Student parking: the call for action

Ashley LaBelle, Mercury Writer

Sixty-three empty spots is what students see, on average, when they walk in between buildings to get from third to fourth period each day. The next day sixty-two; the day before April break, seventy-four empty spots. Yet some get here at 6:30 a.m. to get a spot in front of the school, which still is not on campus parking.

Students are not allowed to park on campus, yet they notice multiple empty spots around campus. Other schools around northern Vermont offer student parking on campus, such as Enosburg Falls, Richford, and CVU. Granted, due to BFA being an in-town location compared to other schools, student parking has only been offered in special circumstances.

As BFA’s student enrollment declines, so does funding for the school. Since 2010, there has been a net loss of 227 students enrolled at BFA. When funding declines, teacher positions get cut, and their parking spots go for the most part unused.

Officer Paul Talley, School Resource Officer, claims that student parking all comes down to funding. If the school was able to buy student parking, they would, but the town would need to vote on funding of the school and choose to put more money into the system for the parking lot.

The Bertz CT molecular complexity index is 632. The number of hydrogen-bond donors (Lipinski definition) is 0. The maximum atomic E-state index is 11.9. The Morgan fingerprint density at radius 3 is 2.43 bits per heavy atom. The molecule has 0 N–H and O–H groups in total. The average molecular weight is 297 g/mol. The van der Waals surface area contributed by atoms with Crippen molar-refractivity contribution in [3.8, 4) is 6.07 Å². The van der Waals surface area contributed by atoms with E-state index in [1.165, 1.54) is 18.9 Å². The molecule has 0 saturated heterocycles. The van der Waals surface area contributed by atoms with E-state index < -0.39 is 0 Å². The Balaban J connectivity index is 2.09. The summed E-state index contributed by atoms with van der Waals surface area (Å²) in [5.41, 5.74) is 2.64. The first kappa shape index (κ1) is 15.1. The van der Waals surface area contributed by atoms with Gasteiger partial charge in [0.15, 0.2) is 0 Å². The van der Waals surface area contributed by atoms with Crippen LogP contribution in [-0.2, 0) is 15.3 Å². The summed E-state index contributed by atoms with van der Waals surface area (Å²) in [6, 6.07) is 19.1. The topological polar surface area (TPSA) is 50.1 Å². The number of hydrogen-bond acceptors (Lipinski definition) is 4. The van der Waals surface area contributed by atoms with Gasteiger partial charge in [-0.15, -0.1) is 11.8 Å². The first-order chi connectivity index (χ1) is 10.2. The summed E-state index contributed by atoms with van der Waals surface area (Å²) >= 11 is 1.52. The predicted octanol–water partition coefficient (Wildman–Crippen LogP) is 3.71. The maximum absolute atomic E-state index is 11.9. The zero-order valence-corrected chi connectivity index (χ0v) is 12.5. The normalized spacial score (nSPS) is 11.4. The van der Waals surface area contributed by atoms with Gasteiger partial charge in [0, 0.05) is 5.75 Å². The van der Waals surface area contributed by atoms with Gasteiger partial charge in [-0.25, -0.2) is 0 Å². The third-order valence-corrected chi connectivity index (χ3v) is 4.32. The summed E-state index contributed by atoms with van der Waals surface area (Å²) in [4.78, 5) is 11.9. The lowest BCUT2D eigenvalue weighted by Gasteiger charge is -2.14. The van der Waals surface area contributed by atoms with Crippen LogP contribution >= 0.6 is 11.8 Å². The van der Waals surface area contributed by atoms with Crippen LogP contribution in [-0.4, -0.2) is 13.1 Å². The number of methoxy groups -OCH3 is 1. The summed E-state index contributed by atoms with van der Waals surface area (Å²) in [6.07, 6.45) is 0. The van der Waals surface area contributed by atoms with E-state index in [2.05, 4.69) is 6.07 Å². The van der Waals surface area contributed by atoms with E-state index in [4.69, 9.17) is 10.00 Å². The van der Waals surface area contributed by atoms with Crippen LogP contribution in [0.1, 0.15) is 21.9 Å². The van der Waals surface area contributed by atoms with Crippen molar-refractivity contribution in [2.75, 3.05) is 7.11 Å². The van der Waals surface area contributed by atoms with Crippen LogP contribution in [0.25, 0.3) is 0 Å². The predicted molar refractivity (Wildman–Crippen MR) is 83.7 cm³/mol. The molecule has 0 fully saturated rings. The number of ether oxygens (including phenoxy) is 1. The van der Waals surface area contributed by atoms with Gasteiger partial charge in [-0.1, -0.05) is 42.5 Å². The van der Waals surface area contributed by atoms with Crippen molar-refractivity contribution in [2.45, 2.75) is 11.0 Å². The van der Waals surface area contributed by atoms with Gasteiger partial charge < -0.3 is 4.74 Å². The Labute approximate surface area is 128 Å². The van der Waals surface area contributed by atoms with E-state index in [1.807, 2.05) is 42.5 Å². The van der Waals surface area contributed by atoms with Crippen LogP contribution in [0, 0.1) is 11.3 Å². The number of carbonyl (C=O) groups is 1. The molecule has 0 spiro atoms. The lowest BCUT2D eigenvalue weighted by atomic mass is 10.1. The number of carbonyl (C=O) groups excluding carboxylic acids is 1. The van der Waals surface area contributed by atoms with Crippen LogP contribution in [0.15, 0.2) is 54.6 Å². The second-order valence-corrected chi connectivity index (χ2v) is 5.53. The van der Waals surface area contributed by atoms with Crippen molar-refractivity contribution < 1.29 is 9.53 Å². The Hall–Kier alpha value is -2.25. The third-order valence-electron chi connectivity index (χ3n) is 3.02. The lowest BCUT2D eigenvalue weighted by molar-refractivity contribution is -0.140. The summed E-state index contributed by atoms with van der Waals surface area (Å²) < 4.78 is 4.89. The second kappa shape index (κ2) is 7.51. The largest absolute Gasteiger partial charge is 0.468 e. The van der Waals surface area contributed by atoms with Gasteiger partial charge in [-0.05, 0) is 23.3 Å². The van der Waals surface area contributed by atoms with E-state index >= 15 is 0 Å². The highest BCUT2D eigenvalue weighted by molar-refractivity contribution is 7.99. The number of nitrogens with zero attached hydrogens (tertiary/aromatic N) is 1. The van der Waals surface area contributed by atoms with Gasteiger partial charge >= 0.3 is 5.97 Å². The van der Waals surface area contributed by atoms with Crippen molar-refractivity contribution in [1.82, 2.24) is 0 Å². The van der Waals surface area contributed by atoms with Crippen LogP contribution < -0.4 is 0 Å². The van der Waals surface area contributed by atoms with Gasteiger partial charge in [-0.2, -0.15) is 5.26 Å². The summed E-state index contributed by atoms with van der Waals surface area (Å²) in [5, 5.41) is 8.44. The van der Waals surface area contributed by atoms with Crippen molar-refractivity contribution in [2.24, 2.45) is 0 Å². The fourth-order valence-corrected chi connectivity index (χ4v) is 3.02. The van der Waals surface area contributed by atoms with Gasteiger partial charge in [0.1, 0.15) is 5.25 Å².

Talley also stated that if students continued not to be cautious behind the wheel, all the residents of a side street used by students would need to do is complain to the town, and they could change parking availability for the street, because they’re the ones paying the taxes for their streets. This could be due to the perceptions of teen driving, being that teens are reckless drivers.

The Complex is always an option for parking for students, and there is a bus that leaves the Complex parking lot at about 7:15 each morning. However, many students do not take advantage of this because of the distance from the school to the Complex.

Another option is “The Puddle,” which is a parking lot down by the railroad station and the new Maple Run Unified School District office. However, The Puddle holds true to it’s name, and is basically a giant puddle, which is open to students because no one else would willingly park there, unless equipped with mud boots.

Students are also allowed to park on certain side streets, but these side streets are often far away from the school, and it may take much longer for students to get to class in the wintertime if the sidewalks are covered in a layer of ice, or if the sidewalks have not been plowed.

Another issue is that BFA does not offer bussing for St. Albans kids, so they have to find their own rides to and from school. If a student is two miles away from the school, they would gladly opt out of walking for driving, even though they’re close to their homes. If the school would allow bussing for St. Albans kids, then that would free up many spaces.

“It is unrealistic for parents to be expected to drop off their kids at 7:30, when their siblings have to be to school for 8:10,” Julia Remillard (‘18) said.

Some students have fears about off campus parking.

“The school needs to understand that we don’t live in a very safe city,” Remillard said, noting the gun violence and crime that has occurred in the city recently.